Tuesday 20 February 2018

Hospitals to spend €3bn on 'money follows patient' idea

Eilish O'Regan Health Correspondent

HOSPITALS are being told to spend €3bn of their funding this year to trial run a "money follows the patient" system of paying for surgical operations.

The system is a key element of the Government's universal healthcare insurance plan which is being launched today.

Under the system, hospitals will be paid per treatment which is costed by a pricing office.

The bill will take into account factors such as the patient's age and complexity of the procedure.

The aim is to eventually move away from the system of block funding for hospitals which is regarded as not promoting efficiency.

A spokeswoman for the HSE said: "Funding of approximately €3bn is being initially allocated to the 38 hospitals in the 'money follows the patient' process.

"Some final adjustment to this value may take place when discussions with a small number of hospitals are concluded."

"It is important to note that this €3bn is a component of the total block funding to hospitals and is not new funding," she added.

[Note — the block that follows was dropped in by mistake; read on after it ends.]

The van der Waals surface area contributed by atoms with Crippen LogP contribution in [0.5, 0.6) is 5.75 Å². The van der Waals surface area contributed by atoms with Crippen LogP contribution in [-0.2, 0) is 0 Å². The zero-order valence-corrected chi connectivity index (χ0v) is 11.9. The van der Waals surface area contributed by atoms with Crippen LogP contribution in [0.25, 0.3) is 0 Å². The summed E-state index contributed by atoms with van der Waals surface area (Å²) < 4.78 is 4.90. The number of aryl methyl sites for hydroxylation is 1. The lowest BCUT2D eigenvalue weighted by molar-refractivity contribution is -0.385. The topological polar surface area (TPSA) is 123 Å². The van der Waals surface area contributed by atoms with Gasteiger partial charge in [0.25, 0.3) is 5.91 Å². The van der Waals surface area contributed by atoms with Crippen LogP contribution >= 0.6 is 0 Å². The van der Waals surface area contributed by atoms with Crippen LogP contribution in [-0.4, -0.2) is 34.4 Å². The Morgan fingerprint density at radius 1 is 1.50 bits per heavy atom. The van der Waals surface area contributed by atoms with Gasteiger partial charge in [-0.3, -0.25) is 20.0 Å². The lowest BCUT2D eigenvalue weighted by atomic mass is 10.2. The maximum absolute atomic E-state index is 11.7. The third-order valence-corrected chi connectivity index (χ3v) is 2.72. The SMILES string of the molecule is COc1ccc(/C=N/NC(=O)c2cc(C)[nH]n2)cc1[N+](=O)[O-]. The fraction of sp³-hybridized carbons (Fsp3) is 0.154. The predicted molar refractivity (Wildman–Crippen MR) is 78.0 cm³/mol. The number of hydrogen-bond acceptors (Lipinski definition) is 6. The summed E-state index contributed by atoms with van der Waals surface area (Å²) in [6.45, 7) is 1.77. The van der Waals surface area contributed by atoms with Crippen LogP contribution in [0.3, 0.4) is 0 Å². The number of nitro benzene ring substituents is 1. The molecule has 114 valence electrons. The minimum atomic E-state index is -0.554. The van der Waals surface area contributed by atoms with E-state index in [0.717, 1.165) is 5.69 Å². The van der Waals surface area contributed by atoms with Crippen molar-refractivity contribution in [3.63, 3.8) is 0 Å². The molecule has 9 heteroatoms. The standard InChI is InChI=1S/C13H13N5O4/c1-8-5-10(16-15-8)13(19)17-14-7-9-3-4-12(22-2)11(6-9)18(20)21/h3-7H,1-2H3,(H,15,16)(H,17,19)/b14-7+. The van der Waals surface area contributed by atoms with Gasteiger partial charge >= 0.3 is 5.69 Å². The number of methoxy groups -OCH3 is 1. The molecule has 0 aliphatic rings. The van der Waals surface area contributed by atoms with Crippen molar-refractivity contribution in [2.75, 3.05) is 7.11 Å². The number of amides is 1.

A national information and pricing office, which is being set up on a small-scale administrative basis, is expected to provide detailed pricing information and ensure hospitals are not being paid too much or too little.

The spokeswoman said that all areas of acute admitted care – patients who need a hospital bed overnight and those treated on a day-case basis – are included in the 'money follows the patient' scheme.

According to the Department of Health: "From the patient's perspective, the new funding model won't involve any change in how they obtain hospital services and interact with professionals.


"However, it is about improving the efficiency and effectiveness of the delivery of hospital care. In line with these aims, the new model should enhance value for money and improve overall patient experience.

"By boosting productivity, the model should reinforce the important work of the Special Delivery Unit in improving access for public patients."

The department found that a scheme last year, which implemented a 'money follows the patient' model in the orthopaedic speciality, "demonstrated positive productivity gains".

"There was a two-day reduction in average length of stay and a 45pc increase in day of surgery admission rates, while not raising any quality concerns.

"In developing policy and implementation plans for full introduction of the funding model, the issue of quality has been considered and built-in at each stage of the process," it said.

It insisted that the "new funding model does not seek to reduce budgets, rather it will encourage hospitals to use the resources at their disposal more efficiently.

"It provides a more transparent funding mechanism and it more fairly rewards hospitals for the activity that they undertake."

Irish Independent

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